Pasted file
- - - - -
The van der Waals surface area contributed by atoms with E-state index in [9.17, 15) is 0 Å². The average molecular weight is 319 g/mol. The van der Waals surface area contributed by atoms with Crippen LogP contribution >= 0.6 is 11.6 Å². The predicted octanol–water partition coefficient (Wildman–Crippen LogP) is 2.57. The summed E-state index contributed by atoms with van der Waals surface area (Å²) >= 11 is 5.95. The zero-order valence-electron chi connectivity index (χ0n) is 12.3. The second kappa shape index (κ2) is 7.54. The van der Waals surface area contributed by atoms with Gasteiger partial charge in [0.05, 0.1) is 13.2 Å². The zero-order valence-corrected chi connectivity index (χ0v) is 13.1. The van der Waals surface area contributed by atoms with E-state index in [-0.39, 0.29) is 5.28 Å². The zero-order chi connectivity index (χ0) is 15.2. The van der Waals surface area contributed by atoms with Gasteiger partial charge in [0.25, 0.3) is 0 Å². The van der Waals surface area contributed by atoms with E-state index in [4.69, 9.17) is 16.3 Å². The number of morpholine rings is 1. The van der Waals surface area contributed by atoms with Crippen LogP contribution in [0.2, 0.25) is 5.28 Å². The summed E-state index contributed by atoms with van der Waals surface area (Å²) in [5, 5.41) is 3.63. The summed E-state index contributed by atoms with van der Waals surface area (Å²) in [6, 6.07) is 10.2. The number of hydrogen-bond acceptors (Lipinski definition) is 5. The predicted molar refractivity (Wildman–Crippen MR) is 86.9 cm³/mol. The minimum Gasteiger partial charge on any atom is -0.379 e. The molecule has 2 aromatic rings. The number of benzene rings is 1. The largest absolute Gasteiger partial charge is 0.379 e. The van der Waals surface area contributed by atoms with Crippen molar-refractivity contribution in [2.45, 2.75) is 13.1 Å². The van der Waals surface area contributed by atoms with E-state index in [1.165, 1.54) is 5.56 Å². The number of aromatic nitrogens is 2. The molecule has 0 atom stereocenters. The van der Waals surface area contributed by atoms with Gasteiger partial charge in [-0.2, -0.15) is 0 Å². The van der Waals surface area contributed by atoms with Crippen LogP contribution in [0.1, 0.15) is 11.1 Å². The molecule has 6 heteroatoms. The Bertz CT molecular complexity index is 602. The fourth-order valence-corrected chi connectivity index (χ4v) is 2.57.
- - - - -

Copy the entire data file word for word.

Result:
The van der Waals surface area contributed by atoms with E-state index in [9.17, 15) is 0 Å². The average molecular weight is 319 g/mol. The van der Waals surface area contributed by atoms with Crippen LogP contribution >= 0.6 is 11.6 Å². The predicted octanol–water partition coefficient (Wildman–Crippen LogP) is 2.57. The summed E-state index contributed by atoms with van der Waals surface area (Å²) >= 11 is 5.95. The zero-order valence-electron chi connectivity index (χ0n) is 12.3. The second kappa shape index (κ2) is 7.54. The van der Waals surface area contributed by atoms with Gasteiger partial charge in [0.05, 0.1) is 13.2 Å². The zero-order valence-corrected chi connectivity index (χ0v) is 13.1. The van der Waals surface area contributed by atoms with E-state index in [-0.39, 0.29) is 5.28 Å². The zero-order chi connectivity index (χ0) is 15.2. The van der Waals surface area contributed by atoms with Gasteiger partial charge in [0.25, 0.3) is 0 Å². The van der Waals surface area contributed by atoms with E-state index in [4.69, 9.17) is 16.3 Å². The number of morpholine rings is 1. The van der Waals surface area contributed by atoms with Crippen LogP contribution in [0.2, 0.25) is 5.28 Å². The summed E-state index contributed by atoms with van der Waals surface area (Å²) in [5, 5.41) is 3.63. The summed E-state index contributed by atoms with van der Waals surface area (Å²) in [6, 6.07) is 10.2. The number of hydrogen-bond acceptors (Lipinski definition) is 5. The predicted molar refractivity (Wildman–Crippen MR) is 86.9 cm³/mol. The minimum Gasteiger partial charge on any atom is -0.379 e. The molecule has 2 aromatic rings. The number of benzene rings is 1. The largest absolute Gasteiger partial charge is 0.379 e. The van der Waals surface area contributed by atoms with Crippen molar-refractivity contribution in [2.45, 2.75) is 13.1 Å². The van der Waals surface area contributed by atoms with E-state index in [1.165, 1.54) is 5.56 Å². The number of aromatic nitrogens is 2. The molecule has 0 atom stereocenters. The van der Waals surface area contributed by atoms with Gasteiger partial charge in [-0.2, -0.15) is 0 Å². The van der Waals surface area contributed by atoms with Crippen LogP contribution in [0.1, 0.15) is 11.1 Å². The molecule has 6 heteroatoms. The Bertz CT molecular complexity index is 602. The fourth-order valence-corrected chi connectivity index (χ4v) is 2.57.